An even more wrenching manifestation of this trend can be seen in the suicide numbers. From 2007 to 2017, suicides among 10-to-24-year-olds rose 56 percent, overtaking homicide as the second leading cause of death in this age group (after accidents). The increase among preadolescents and younger teens is particularly startling. Suicides by children ages 5 to 11 have almost doubled in recent years. Children’s emergency-room visits for suicide attempts or suicidal ideation rose from 580,000 in 2007 to 1.1 million in 2015; 43 percent of those visits were by children younger than 11. Trying to understand why the sort of emotional distress that once started in adolescence now seems to be leaching into younger age groups, I called Laura Prager, a child psychiatrist at Massachusetts General Hospital and a co-author of Suicide by Security Blanket, and Other Stories From the Child Psychiatry Emergency Service. Could she explain what was going on? “There are many theories, but I don’t understand it fully,” she replied. “I don’t know that anyone does.”

From December 2015: Hanna Rosin on the Silicon Valley suicides

One possible contributing factor is that, in 2004, the FDA put a warning on antidepressants, noting a possible association between antidepressant use and suicidal thinking in some young people. Prescriptions of antidepressants to children fell off sharply—leading experts to debate whether the warning resulted in more deaths than it prevented. The opioid epidemic also appears to be playing a role: One study suggests that a sixth of the increase in teen suicides can be linked to parental opioid addiction. Some experts have suggested that rising distress among preteen and adolescent girls might be linked to the fact that girls are getting their period earlier and earlier (a trend that has itself been linked to various factors, including obesity and chemical exposure).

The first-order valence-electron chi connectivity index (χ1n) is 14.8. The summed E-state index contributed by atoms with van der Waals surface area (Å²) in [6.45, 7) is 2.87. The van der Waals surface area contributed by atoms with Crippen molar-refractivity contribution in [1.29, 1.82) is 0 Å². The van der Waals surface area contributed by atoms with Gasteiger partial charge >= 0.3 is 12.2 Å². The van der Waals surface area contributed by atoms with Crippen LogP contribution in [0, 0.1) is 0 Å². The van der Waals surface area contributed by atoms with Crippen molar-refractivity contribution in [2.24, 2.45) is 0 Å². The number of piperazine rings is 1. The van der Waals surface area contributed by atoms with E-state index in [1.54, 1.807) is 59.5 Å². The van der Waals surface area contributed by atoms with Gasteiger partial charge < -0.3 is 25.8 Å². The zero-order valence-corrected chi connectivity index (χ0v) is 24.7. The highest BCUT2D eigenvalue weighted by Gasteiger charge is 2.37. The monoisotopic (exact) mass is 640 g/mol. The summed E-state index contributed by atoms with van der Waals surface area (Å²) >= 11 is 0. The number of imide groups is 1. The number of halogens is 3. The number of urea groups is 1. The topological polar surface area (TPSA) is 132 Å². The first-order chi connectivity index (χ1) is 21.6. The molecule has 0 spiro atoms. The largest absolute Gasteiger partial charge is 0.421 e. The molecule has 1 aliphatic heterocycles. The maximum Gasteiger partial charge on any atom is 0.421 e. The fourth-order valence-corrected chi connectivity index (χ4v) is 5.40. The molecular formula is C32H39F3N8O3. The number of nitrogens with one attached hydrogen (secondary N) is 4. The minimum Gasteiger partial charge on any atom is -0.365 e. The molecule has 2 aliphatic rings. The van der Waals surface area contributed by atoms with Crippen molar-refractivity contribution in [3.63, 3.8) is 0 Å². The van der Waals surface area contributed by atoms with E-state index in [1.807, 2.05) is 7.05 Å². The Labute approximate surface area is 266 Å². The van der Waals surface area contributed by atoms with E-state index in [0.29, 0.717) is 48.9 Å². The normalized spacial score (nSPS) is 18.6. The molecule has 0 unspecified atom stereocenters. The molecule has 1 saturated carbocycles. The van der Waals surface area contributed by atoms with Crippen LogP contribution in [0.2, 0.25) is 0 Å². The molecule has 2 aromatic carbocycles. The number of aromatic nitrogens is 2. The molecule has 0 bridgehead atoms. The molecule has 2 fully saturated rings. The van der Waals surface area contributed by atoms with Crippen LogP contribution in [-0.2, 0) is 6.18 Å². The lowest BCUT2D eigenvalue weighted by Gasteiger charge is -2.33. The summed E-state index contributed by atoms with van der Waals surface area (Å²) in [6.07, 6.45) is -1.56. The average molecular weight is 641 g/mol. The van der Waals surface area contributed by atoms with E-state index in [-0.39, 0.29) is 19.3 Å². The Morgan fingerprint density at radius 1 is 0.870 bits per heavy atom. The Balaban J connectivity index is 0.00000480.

Even taken together, though, these explanations don’t totally account for what’s going on. Nor can they account for the fragility that now seems to accompany so many kids out of adolescence and into their young-adult years. The closest thing to a unified theory of the case—one put forth in The Atlantic three years ago by the psychologist Jean M. Twenge and in many other places by many other people—is that smartphones and social media are to blame. But that can’t explain the distress we see in kids too young to have phones. And the more the relationship between phones and mental health is studied, the less straightforward it seems. For one thing, kids the world over have smartphones, but most other countries aren’t experiencing similar rises in suicides. For another, meta-analyses of recent research have found that the overall associations between screen time and adolescent well-being range from relatively small to nonexistent. (Some studies have even found positive effects: When adolescents text more in a given day, for example, they report feeling less depressed and anxious, probably because they feel greater social connection and support.)